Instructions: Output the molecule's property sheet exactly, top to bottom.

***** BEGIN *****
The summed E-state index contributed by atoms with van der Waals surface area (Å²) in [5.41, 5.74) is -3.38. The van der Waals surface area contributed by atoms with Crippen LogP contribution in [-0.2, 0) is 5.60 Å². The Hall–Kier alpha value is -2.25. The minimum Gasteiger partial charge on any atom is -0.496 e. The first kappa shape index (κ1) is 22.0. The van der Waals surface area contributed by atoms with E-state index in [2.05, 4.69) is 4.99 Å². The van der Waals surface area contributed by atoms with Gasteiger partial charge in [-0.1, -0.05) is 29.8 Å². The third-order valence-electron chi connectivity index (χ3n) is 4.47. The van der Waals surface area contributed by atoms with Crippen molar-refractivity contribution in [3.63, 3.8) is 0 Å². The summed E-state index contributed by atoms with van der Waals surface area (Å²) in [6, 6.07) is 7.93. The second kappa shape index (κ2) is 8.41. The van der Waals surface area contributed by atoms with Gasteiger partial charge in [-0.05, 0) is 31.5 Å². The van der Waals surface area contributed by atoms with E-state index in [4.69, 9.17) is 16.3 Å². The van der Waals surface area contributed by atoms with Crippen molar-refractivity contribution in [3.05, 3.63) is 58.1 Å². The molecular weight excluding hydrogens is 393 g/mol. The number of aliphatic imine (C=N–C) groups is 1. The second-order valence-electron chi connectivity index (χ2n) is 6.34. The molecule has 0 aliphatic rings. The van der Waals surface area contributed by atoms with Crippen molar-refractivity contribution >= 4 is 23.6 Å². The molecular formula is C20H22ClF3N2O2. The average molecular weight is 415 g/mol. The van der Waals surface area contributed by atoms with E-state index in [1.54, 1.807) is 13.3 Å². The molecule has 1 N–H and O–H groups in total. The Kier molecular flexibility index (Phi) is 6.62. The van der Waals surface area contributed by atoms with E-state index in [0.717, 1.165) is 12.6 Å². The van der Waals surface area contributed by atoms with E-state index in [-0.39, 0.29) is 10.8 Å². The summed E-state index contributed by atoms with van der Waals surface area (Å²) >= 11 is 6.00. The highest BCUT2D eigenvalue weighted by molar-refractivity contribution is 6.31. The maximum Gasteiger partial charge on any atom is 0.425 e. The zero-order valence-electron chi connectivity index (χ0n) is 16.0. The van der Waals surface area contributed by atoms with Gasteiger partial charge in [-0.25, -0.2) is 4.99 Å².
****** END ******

The summed E-state index contributed by atoms with van der Waals surface area (Å²) in [5.41, 5.74) is -3.38. The van der Waals surface area contributed by atoms with Crippen LogP contribution in [-0.2, 0) is 5.60 Å². The Hall–Kier alpha value is -2.25. The minimum Gasteiger partial charge on any atom is -0.496 e. The first kappa shape index (κ1) is 22.0. The van der Waals surface area contributed by atoms with E-state index in [2.05, 4.69) is 4.99 Å². The van der Waals surface area contributed by atoms with Gasteiger partial charge in [-0.1, -0.05) is 29.8 Å². The third-order valence-electron chi connectivity index (χ3n) is 4.47. The van der Waals surface area contributed by atoms with Crippen molar-refractivity contribution in [3.63, 3.8) is 0 Å². The summed E-state index contributed by atoms with van der Waals surface area (Å²) in [6, 6.07) is 7.93. The second kappa shape index (κ2) is 8.41. The van der Waals surface area contributed by atoms with Gasteiger partial charge in [-0.05, 0) is 31.5 Å². The van der Waals surface area contributed by atoms with E-state index in [4.69, 9.17) is 16.3 Å². The van der Waals surface area contributed by atoms with Crippen molar-refractivity contribution in [3.05, 3.63) is 58.1 Å². The molecular weight excluding hydrogens is 393 g/mol. The number of aliphatic imine (C=N–C) groups is 1. The second-order valence-electron chi connectivity index (χ2n) is 6.34. The molecule has 0 aliphatic rings. The van der Waals surface area contributed by atoms with Crippen molar-refractivity contribution >= 4 is 23.6 Å². The molecular formula is C20H22ClF3N2O2. The average molecular weight is 415 g/mol. The van der Waals surface area contributed by atoms with E-state index in [1.54, 1.807) is 13.3 Å². The molecule has 1 N–H and O–H groups in total. The Kier molecular flexibility index (Phi) is 6.62. The van der Waals surface area contributed by atoms with E-state index in [0.717, 1.165) is 12.6 Å². The van der Waals surface area contributed by atoms with E-state index in [-0.39, 0.29) is 10.8 Å². The summed E-state index contributed by atoms with van der Waals surface area (Å²) >= 11 is 6.00. The highest BCUT2D eigenvalue weighted by molar-refractivity contribution is 6.31. The maximum Gasteiger partial charge on any atom is 0.425 e. The zero-order valence-electron chi connectivity index (χ0n) is 16.0. The van der Waals surface area contributed by atoms with Gasteiger partial charge in [-0.25, -0.2) is 4.99 Å².